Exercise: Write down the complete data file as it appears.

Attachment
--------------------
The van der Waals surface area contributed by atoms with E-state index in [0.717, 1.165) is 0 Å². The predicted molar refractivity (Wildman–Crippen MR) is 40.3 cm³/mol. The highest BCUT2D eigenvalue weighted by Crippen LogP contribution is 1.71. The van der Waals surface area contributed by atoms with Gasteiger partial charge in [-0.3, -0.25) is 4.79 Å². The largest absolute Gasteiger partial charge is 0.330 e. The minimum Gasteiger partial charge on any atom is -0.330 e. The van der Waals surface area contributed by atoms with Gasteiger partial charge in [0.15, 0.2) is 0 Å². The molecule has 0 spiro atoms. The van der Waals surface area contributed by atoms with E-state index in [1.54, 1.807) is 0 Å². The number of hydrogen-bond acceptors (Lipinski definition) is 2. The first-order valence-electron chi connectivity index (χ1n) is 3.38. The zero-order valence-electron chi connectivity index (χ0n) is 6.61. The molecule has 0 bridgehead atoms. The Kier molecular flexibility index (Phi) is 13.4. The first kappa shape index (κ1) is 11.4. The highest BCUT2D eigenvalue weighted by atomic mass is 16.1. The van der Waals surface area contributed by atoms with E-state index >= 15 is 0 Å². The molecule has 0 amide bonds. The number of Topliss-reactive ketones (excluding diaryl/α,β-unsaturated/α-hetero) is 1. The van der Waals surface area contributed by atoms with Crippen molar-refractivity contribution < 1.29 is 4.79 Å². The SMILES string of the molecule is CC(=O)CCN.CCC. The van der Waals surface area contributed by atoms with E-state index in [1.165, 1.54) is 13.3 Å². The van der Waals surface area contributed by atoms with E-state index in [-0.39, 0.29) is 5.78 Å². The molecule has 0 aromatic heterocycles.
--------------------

The van der Waals surface area contributed by atoms with E-state index in [0.717, 1.165) is 0 Å². The predicted molar refractivity (Wildman–Crippen MR) is 40.3 cm³/mol. The highest BCUT2D eigenvalue weighted by Crippen LogP contribution is 1.71. The van der Waals surface area contributed by atoms with Gasteiger partial charge in [-0.3, -0.25) is 4.79 Å². The largest absolute Gasteiger partial charge is 0.330 e. The minimum Gasteiger partial charge on any atom is -0.330 e. The van der Waals surface area contributed by atoms with Gasteiger partial charge in [0.15, 0.2) is 0 Å². The molecule has 0 spiro atoms. The van der Waals surface area contributed by atoms with E-state index in [1.54, 1.807) is 0 Å². The number of hydrogen-bond acceptors (Lipinski definition) is 2. The first-order valence-electron chi connectivity index (χ1n) is 3.38. The zero-order valence-electron chi connectivity index (χ0n) is 6.61. The molecule has 0 bridgehead atoms. The Kier molecular flexibility index (Phi) is 13.4. The first kappa shape index (κ1) is 11.4. The highest BCUT2D eigenvalue weighted by atomic mass is 16.1. The van der Waals surface area contributed by atoms with E-state index >= 15 is 0 Å². The molecule has 0 amide bonds. The number of Topliss-reactive ketones (excluding diaryl/α,β-unsaturated/α-hetero) is 1. The van der Waals surface area contributed by atoms with Crippen molar-refractivity contribution < 1.29 is 4.79 Å². The SMILES string of the molecule is CC(=O)CCN.CCC. The van der Waals surface area contributed by atoms with E-state index in [1.165, 1.54) is 13.3 Å². The van der Waals surface area contributed by atoms with E-state index in [-0.39, 0.29) is 5.78 Å². The molecule has 0 aromatic heterocycles.